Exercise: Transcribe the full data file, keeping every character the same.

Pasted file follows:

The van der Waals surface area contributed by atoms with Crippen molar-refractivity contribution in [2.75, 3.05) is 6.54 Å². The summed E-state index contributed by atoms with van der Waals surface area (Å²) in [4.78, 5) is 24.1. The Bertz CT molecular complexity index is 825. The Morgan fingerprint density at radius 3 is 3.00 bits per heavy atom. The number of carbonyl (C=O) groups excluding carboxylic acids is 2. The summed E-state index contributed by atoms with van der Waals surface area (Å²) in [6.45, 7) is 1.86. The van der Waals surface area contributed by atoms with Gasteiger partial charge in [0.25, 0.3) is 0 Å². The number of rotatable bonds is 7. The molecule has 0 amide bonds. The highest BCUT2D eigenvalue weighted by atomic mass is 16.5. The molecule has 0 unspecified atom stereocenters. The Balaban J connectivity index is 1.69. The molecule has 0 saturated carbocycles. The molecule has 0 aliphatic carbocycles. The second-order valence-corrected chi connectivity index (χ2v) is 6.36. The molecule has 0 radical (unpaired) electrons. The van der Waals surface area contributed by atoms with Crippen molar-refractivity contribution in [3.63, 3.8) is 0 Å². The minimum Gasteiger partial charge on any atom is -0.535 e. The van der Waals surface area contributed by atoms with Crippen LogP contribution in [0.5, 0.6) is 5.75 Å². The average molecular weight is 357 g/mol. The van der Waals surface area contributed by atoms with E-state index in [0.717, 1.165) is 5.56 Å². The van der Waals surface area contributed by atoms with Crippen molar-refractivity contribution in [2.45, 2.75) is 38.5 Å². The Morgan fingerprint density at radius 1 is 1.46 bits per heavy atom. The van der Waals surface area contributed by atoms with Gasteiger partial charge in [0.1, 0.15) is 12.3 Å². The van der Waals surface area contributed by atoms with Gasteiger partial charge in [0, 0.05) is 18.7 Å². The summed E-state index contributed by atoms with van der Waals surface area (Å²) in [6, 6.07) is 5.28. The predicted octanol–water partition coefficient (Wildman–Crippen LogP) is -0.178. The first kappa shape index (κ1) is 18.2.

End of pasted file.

The van der Waals surface area contributed by atoms with Crippen molar-refractivity contribution in [2.75, 3.05) is 6.54 Å². The summed E-state index contributed by atoms with van der Waals surface area (Å²) in [4.78, 5) is 24.1. The Bertz CT molecular complexity index is 825. The Morgan fingerprint density at radius 3 is 3.00 bits per heavy atom. The number of carbonyl (C=O) groups excluding carboxylic acids is 2. The summed E-state index contributed by atoms with van der Waals surface area (Å²) in [6.45, 7) is 1.86. The van der Waals surface area contributed by atoms with Gasteiger partial charge in [0.25, 0.3) is 0 Å². The number of rotatable bonds is 7. The molecule has 0 amide bonds. The highest BCUT2D eigenvalue weighted by atomic mass is 16.5. The molecule has 0 unspecified atom stereocenters. The Balaban J connectivity index is 1.69. The molecule has 0 saturated carbocycles. The molecule has 0 aliphatic carbocycles. The second-order valence-corrected chi connectivity index (χ2v) is 6.36. The molecule has 0 radical (unpaired) electrons. The van der Waals surface area contributed by atoms with Crippen molar-refractivity contribution in [3.63, 3.8) is 0 Å². The minimum Gasteiger partial charge on any atom is -0.535 e. The van der Waals surface area contributed by atoms with Crippen LogP contribution in [0.5, 0.6) is 5.75 Å². The average molecular weight is 357 g/mol. The van der Waals surface area contributed by atoms with E-state index in [0.717, 1.165) is 5.56 Å². The van der Waals surface area contributed by atoms with Crippen molar-refractivity contribution in [2.45, 2.75) is 38.5 Å². The Morgan fingerprint density at radius 1 is 1.46 bits per heavy atom. The van der Waals surface area contributed by atoms with Gasteiger partial charge in [0.1, 0.15) is 12.3 Å². The van der Waals surface area contributed by atoms with Gasteiger partial charge in [0, 0.05) is 18.7 Å². The summed E-state index contributed by atoms with van der Waals surface area (Å²) in [6, 6.07) is 5.28. The predicted octanol–water partition coefficient (Wildman–Crippen LogP) is -0.178. The first kappa shape index (κ1) is 18.2.